Author’s Note:

The days spiral. Today is not such a good day. So it is to the canvas I go with my words. And then paint. Thank the Universe for Intentional Creativity.

From NaPoWriMo/GloPoWriMo:

Our prompt for the day (optional as always) is inspired by Kaschock’s use of space to organize her poems. Today, I’d like to challenge you to write a “concrete” poem – a poem in which the lines and words are organized to take a shape that reflects in some way the theme of the poem. This might seem like a very modernist idea, but poets have been writing concrete poems since the 1600s! Your poem can take a simple shape, like a box or ball, or maybe you’ll have fun trying something more elaborate, like this poem in the shape of a Christmas tree.

The Hermit

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SPACE 26 February 2020

The space of my desk holds the card
The one that keeps appearing
The one nudging me to rest, burrow,
Go within
A small yet infinite space 

Earth has acquired
a brand new moon
that’s about the size of a car

Truth, a primary pilgrimage
Lit by the simplest of Light
Discernible in dark, no obvious borders
Small enough for a few steps at a time
A time for slowing, introspection 

Our new moon is probably between
1.9 and 3.5 metres across,
making it no match for Earth’s primary moon.

I am an elliptical orbit
Swooping unbalanced
Reaching for certainty
Knowing grace is in the unknowing
Resting and going
Coming back again

It circles our planet
about once every 47 days
on a wide, oval-shaped orbit
that mostly swoops
far outside the larger moon’s path.

I am not stable here planted
Tulips rise
There will be snow and ice
Rabbits delight in buds
Old growth hides snake
All within our orbits
Bumping into one another
Our right relation

The orbit isn’t stable,
so eventually 2020 CD3
will be flung away from Earth.

Will I gently step
When the veils opens
or be flung from this crust

I think I shall choose the flinging

 

Author’s Note:

This is Day Seven of the National Poetry Writing Month/Global Poetry Writing Month challenge of writing a new poem every day.

The Hermit continues to visit me. Often. I need to heed his advice. So melding the optional prompt and his presence gives me words to share today.

And I will have to use the iron rain story, too, sometime. That is just too good a prompt to pass up.

From the folks at NaPoWriMo/GloPoWriMo:

And speaking of news, today our prompt (optional, of course) is another oldie-but-goodie: a poem based on a news article. Frankly, I understand why you might be avoiding the news lately, but this is a good opportunity to find some “weird” and poetical news stories for inspiration. A few potential candidates:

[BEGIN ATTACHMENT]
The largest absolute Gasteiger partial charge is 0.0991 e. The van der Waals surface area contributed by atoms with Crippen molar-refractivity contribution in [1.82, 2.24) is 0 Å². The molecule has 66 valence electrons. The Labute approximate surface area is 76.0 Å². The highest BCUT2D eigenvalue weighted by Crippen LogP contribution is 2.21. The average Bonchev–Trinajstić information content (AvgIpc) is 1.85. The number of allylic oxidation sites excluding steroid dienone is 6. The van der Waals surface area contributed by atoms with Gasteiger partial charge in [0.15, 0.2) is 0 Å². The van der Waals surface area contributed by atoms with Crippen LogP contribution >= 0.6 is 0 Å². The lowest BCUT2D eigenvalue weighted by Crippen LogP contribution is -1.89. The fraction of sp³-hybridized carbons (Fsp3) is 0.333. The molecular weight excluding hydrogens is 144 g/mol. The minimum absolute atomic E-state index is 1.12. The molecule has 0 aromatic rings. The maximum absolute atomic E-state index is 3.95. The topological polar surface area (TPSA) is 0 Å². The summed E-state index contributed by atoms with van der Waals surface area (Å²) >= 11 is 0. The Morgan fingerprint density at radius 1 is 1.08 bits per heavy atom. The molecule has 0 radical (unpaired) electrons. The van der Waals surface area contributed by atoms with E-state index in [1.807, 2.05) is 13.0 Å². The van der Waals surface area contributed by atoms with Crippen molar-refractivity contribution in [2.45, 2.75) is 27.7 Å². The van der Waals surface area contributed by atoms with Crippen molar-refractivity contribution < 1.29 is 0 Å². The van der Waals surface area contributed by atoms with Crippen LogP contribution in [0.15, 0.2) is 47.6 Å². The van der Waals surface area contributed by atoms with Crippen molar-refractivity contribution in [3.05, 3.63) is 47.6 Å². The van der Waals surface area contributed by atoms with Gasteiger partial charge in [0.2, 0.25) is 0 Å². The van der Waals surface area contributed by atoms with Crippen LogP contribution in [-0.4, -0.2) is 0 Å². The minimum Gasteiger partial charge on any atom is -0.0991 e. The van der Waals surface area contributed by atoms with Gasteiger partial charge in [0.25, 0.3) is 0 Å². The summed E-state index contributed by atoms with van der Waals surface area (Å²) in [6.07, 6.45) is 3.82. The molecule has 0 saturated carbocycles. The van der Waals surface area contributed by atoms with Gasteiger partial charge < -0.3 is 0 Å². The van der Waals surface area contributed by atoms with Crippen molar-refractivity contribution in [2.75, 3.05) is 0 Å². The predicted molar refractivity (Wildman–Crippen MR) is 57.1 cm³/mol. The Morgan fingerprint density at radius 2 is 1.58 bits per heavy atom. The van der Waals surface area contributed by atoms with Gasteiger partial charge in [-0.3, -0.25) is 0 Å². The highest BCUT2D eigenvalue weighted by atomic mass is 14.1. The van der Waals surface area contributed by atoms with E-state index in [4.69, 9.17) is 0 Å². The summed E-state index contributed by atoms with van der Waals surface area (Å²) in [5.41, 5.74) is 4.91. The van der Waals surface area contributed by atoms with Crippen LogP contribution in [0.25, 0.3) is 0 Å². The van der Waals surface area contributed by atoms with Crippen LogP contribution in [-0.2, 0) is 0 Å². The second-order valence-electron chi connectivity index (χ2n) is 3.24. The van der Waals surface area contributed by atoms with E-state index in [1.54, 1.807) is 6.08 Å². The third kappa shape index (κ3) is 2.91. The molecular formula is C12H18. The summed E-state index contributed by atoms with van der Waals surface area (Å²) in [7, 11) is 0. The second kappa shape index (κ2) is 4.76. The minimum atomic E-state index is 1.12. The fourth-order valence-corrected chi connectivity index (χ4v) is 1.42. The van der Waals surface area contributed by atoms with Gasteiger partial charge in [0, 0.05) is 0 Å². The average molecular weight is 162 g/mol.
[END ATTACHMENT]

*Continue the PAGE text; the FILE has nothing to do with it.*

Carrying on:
Earth Has Acquired a Brand New Moon That’s About the Size of a Car,”

Ohio Man Seeks World Record with Beer-Only Lent Diet

Pablo Escobar’s ‘Cocaine Hippos’ May Be Restoring Colombia’s Ecosystem

Researchers Discover Faraway Planet Where the Rain is Made of Iron

Being

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Being

It is not by self we fly

Each to us a gift
One of fur and claw, a fisherbeing
One of beak and wing, a flyingbeing
One of beauty and strength, a motherbeing
One of roots and leaves, a respirebeing
One of song and nest,  a reflectionbeing

Together we take flight

 

 

Author’s note:

Birds, flying, roots of trees on which birds nest…these images from Hieronymous Bosch’s The Garden of Earthly Delights were the inspiration today. Lovely, really.

From the NaPoWriMo/GloPoWriMo folks:

Today’s (optional) prompt is ekphrastic in nature – but rather particular! Today, I’d like to challenge you to write a poem from the point of view of one person/animal/thing from Hieronymous Bosch’s famous (and famously bizarre) triptych The Garden of Earthly Delights. Whether you take the position of a twelve-legged clam, a narwhal with a cocktail olive speared on its horn, a man using an owl as a pool toy, or a backgammon board being carried through a crowd by a fish wearing a tambourine on its head, I hope that you find the experience deliriously amusing. And if the thought of speaking in the voice of a porcupine-as-painted-by-a-man-who-never-saw-one leaves you cold, perhaps you might write from the viewpoint of Bosch himself? Very little is known about him, so there’s plenty of room for invention, embroidery, and imagination.